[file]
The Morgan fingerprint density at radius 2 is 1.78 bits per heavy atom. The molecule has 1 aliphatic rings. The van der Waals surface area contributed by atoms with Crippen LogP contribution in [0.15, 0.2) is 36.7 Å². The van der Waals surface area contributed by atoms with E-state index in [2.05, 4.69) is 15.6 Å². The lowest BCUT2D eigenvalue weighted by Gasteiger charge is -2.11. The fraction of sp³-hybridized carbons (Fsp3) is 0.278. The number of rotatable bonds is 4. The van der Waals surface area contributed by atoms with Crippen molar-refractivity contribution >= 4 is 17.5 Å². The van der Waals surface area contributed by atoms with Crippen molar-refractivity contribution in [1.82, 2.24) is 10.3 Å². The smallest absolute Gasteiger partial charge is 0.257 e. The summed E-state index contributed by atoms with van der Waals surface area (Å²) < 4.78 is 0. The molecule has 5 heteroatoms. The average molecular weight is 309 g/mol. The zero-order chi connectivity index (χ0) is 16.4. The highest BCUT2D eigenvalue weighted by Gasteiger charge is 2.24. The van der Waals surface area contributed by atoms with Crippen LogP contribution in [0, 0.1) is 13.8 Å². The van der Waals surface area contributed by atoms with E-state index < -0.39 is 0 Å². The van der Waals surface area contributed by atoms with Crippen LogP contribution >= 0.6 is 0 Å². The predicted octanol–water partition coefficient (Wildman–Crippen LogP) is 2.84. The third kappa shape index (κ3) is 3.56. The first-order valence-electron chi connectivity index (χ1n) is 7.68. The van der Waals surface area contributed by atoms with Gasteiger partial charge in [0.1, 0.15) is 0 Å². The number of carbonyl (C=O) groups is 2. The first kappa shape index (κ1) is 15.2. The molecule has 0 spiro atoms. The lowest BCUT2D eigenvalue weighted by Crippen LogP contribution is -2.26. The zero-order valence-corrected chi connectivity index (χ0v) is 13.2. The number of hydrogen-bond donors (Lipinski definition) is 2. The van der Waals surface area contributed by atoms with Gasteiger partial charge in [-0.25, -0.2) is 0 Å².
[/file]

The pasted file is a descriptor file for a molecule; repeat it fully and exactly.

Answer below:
The Morgan fingerprint density at radius 2 is 1.78 bits per heavy atom. The molecule has 1 aliphatic rings. The van der Waals surface area contributed by atoms with Crippen LogP contribution in [0.15, 0.2) is 36.7 Å². The van der Waals surface area contributed by atoms with E-state index in [2.05, 4.69) is 15.6 Å². The lowest BCUT2D eigenvalue weighted by Gasteiger charge is -2.11. The fraction of sp³-hybridized carbons (Fsp3) is 0.278. The number of rotatable bonds is 4. The van der Waals surface area contributed by atoms with Crippen molar-refractivity contribution >= 4 is 17.5 Å². The van der Waals surface area contributed by atoms with Crippen molar-refractivity contribution in [1.82, 2.24) is 10.3 Å². The smallest absolute Gasteiger partial charge is 0.257 e. The summed E-state index contributed by atoms with van der Waals surface area (Å²) < 4.78 is 0. The molecule has 5 heteroatoms. The average molecular weight is 309 g/mol. The zero-order chi connectivity index (χ0) is 16.4. The highest BCUT2D eigenvalue weighted by Gasteiger charge is 2.24. The van der Waals surface area contributed by atoms with Crippen LogP contribution in [0, 0.1) is 13.8 Å². The van der Waals surface area contributed by atoms with E-state index < -0.39 is 0 Å². The van der Waals surface area contributed by atoms with Crippen LogP contribution >= 0.6 is 0 Å². The predicted octanol–water partition coefficient (Wildman–Crippen LogP) is 2.84. The third kappa shape index (κ3) is 3.56. The first-order valence-electron chi connectivity index (χ1n) is 7.68. The van der Waals surface area contributed by atoms with Gasteiger partial charge in [0.1, 0.15) is 0 Å². The number of carbonyl (C=O) groups is 2. The first kappa shape index (κ1) is 15.2. The molecule has 0 spiro atoms. The lowest BCUT2D eigenvalue weighted by Crippen LogP contribution is -2.26. The zero-order valence-corrected chi connectivity index (χ0v) is 13.2. The number of hydrogen-bond donors (Lipinski definition) is 2. The van der Waals surface area contributed by atoms with Gasteiger partial charge in [-0.25, -0.2) is 0 Å².